May 10, 2015 Jeff rated it liked it
If you're a regular reader of the Freakonomics blog posts and/or a fan of their podcasts you've likely heard most of the pieces collected here in a sort of greatest hits book from those sources. None the less enjoyable though.
Nathan Howell
Jan 02, 2016 Nathan Howell rated it liked it
Just a collection of their blog posts, which are mostly excellent, but also pretty superficial due to the nature of the medium. But a good, quick read and a reminder of how much I love their writing and the way they see the world. Maybe I should have been an economist.
Zieq Hakim
Aug 23, 2016 Zieq Hakim rated it it was amazing  ·  review of another edition
Insightful and entertaining as ever! Due to it's chaos organized way of publishing made it an easy read too.
May 17, 2015 Mac rated it liked it
I believe our decisions and actions often have unintended consequences, and I'm fascinated by off-the-wall counterintuitive ideas. So the Freakonomics books have been a source of pleasure to me, and When To Rob a Bank is no exception. It's a collection of excerpts selected from the Freakonomics blog and organized ("curated" as the book jacket says) into categories, which very loosely hold together.

This book, like the others, elicited my usual reactions of "Wow, that's neat!" and "Oh, really!" a
Apr 03, 2016 Abby rated it did not like it
I might not finish this book because of how insanely these economists ignore the fact that market forces are based on people and not just numbers going up and down. They criticize the UK NHS because people use "too much" healthcare? Their "solution" might be good for healthy people but if it encourages anyone who's sick not to go to the doctor, it's a universal bad! Why don't stewardesses get tipped? Because they get paid a living wage! Tips aren't a value added, they allow customers to ...more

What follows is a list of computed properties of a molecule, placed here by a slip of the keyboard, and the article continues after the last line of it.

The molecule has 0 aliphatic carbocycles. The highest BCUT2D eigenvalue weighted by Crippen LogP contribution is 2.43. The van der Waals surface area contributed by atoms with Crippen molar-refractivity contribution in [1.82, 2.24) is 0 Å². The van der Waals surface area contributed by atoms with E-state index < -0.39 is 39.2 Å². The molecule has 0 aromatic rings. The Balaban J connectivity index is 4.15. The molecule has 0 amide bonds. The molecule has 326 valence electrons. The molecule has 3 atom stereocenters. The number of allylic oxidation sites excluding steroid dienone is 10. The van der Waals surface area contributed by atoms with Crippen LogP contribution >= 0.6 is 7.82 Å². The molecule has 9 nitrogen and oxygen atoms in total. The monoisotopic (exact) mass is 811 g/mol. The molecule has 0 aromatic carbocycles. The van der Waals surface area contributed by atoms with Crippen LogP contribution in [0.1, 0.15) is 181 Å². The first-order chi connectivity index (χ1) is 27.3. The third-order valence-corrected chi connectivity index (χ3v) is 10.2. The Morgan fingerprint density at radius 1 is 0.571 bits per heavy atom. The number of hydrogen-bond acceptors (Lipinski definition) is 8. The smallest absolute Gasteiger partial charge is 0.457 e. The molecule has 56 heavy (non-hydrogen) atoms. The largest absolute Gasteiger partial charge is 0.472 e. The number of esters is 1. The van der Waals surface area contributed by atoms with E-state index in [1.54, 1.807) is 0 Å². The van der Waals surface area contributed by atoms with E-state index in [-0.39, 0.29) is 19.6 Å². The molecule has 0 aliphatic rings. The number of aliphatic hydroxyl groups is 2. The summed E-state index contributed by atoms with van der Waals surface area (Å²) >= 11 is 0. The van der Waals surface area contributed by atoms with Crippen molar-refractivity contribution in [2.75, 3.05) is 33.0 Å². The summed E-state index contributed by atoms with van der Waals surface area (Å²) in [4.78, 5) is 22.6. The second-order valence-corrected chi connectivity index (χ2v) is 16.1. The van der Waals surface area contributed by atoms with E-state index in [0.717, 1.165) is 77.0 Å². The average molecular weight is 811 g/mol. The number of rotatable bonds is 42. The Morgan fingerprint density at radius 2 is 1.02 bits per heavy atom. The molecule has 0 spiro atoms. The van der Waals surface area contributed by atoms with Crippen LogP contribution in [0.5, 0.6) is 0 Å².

Matt Weller
Aug 17, 2015 Matt Weller rated it it was ok
The authors themselves compare this book to bottled water - something that is available entirely for free - from a tap or online in this case - that some people inexplicably pay for. As an avid anti-bottled-water crusader, I should have taken the hint and stopped reading there.

It's not (entirely) the fact that the majority of the content is freely available at the Freakanomics blog that made this book a disappointment; rather that the majority of the vignettes are just that: undeveloped short st
Nov 02, 2016 Yaaresse rated it did not like it
DNF. Abandoned at 32%
Source: Library e-book

Sometimes when I'm reading something dense or intense, I like to have a book going on the side that lends itself to an easy pick up/put down as a breather. Well, this one is definitely easy to put down.

This book reminded me of three things:
1. With rare (if any) exception blogs make terrible books. Not only are most blogs shallow and self-absorbed, but they're repetitive. It didn't take long for this book to become grating. It feels like sitting throug
Ken Kugler
Aug 19, 2015 Ken Kugler rated it it was amazing
When to Rob a Bank, by Steven D. Levitt & Stephen J. Dubner, is a fun look at many different topics that was taken from their blog site. There is some sort of order to them but it really does not matter. You could read them in any order you want and it still be highly entertaining.
The authors take many ordinary subjects and put spins on them in ways you probably never considered. Even their idea for this book shows the strange way that they look at topics. It starts with them talking about
May 10, 2016 kat rated it did not like it  ·  review of another edition
I bought this on sale on Amazon and I'm really sorry I did. I vaguely remember at least somewhat enjoying Freakonomics, but this is a hot mess of disorganized blogorrhea that accomplished nothing except making me angry. There's little to no actual data or in-depth analysis, just a bunch of off-the-cuff ruminations that range from laughably ill-conceived to dangerously bad. This is a book of Levitt & Dubner's personal opinions, which are on the whole myopic, right-wing and ...more
Benjamin Torres
Jan 14, 2016 Benjamin Torres rated it liked it